Sunday, March 16, 2014

The Best Five Maps of the Week

Hubcab is a mapped visualization of 170 million taxi trips over one year in New York City. Using the map it is possible to view all pickup and drop-off points in the city and to view the number of trips taken between two separate locations.

Locations that were used as taxi pickup points in the city are shown as yellow dots on the map and drop-off points are shown as blue dots. It is also possible to refine the results displayed on the map by time of day.

You can view the number of taxi journeys between two different location by dropping two markers on the map. After you place the markers on the map you can see the number of taxi journeys taken in one year in both directions between the two locations. You can even refine the results by time of day to explore when the most journeys between the two points are made during the day.

During the peak rush hour period on the morning of March 11th 2004 ten explosions occurred aboard four commuter trains in Madrid. The bombs, planted by an al-Qaeda-inspired terrorist cell, killed 191 people and injured 1,800.

To mark the ten year anniversary of the Madrid bombings Cadener SER has released a sound map, Los sonidos del 11M, which features a number of recordings of the bombs and from journalists and politicians as they react to the news of the bombings.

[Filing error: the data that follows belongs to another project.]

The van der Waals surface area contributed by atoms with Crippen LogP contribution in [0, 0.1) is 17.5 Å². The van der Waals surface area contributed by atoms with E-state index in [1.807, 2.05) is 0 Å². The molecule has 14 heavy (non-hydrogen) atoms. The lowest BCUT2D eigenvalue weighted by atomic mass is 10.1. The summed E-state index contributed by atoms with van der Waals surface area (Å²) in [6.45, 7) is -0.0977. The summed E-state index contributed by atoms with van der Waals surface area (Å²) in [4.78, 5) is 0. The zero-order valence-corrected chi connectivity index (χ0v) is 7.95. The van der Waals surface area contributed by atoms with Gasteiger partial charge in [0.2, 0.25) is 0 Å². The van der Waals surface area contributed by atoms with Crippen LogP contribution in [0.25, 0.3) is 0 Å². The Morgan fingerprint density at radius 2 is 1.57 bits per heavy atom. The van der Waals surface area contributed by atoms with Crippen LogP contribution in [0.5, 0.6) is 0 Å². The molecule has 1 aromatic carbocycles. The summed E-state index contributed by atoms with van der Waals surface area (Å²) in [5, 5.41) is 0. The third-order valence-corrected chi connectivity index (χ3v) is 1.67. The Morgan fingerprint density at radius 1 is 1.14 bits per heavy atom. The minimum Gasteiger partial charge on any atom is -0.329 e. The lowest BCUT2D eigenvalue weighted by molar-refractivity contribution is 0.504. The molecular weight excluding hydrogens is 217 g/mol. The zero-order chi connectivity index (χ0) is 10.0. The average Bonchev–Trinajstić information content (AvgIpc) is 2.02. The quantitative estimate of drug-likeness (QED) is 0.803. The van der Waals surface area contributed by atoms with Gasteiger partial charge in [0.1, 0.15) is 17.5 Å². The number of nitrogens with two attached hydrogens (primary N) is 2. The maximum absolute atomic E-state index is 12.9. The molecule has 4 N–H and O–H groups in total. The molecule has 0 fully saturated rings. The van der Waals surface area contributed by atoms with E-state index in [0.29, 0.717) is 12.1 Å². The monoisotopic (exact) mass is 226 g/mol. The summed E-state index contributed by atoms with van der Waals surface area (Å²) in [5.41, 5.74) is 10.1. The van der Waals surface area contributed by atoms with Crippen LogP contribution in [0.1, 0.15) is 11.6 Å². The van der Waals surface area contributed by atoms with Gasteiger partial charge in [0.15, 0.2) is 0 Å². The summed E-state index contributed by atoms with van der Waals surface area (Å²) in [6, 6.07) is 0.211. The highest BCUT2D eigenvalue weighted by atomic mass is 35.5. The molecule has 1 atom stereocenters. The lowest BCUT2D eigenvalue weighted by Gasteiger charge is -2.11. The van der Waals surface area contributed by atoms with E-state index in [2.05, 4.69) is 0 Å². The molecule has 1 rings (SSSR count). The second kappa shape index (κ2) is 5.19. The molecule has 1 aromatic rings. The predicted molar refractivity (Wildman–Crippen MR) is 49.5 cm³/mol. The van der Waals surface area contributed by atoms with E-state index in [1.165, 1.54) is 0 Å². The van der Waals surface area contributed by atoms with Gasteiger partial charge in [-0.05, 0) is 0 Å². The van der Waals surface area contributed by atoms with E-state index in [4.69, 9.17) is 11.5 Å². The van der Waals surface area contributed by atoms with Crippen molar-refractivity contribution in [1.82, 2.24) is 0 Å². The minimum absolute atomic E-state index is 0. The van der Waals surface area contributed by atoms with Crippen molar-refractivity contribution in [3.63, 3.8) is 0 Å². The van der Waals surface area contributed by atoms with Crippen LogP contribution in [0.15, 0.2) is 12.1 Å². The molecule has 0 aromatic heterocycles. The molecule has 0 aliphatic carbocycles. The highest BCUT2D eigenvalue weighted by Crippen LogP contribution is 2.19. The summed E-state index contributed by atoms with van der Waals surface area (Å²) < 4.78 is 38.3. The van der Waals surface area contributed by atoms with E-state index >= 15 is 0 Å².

The map begins with the harrowing voice message of a passenger on one of the trains, during which one of the bombs can be heard exploding. The map automatically animates through the mapped recordings but includes forward and back arrows so that you can manually navigate to the next and previous recording.

This week we had the amazing opportunity to watch a live broadcast from the International Space Station. National Geographic broadcast their program around the world and in the UK Channel 4 ran a similar television program.

To celebrate this week's launch of Live from Space National Geographic also released a very nice Google Map showing the live position of the International Space Station. Live from Space provides a satellite view of the Earth, showing the current position of the ISS. The map includes live data of the ISS's altitude and velocity and also tells you which country it is currently flying over.

This Worldwide Population map is a gorgeous mapped visualization of global population. The map uses d3.js to create a map of the world which represents population density by latitude.

The map uses population data from NASA. You can select to view the population densities for a number of different years, which means that you can view how the global population has changed over the last twenty years. The map was inspired by James Cheshire’s Population Lines. If you find this type of population visualization as beautiful as I do you can buy prints of James' map from his website.

Urban Jungle is a fantastic Google Map that allows you to view city streets in Street View enhanced with some virtual jungle greenery. Drop Pegman on the map and you can view Street View with creeping vines and grass superimposed on Google's panoramic imagery.

These enhanced Street Views are very impressive. The effect is possible because of undocumented depth data stored in Street View. Urban Jungle is able to use that data to create a depth map which can be used to plot geometry and sprites in the 3d space of the Street View panorama.

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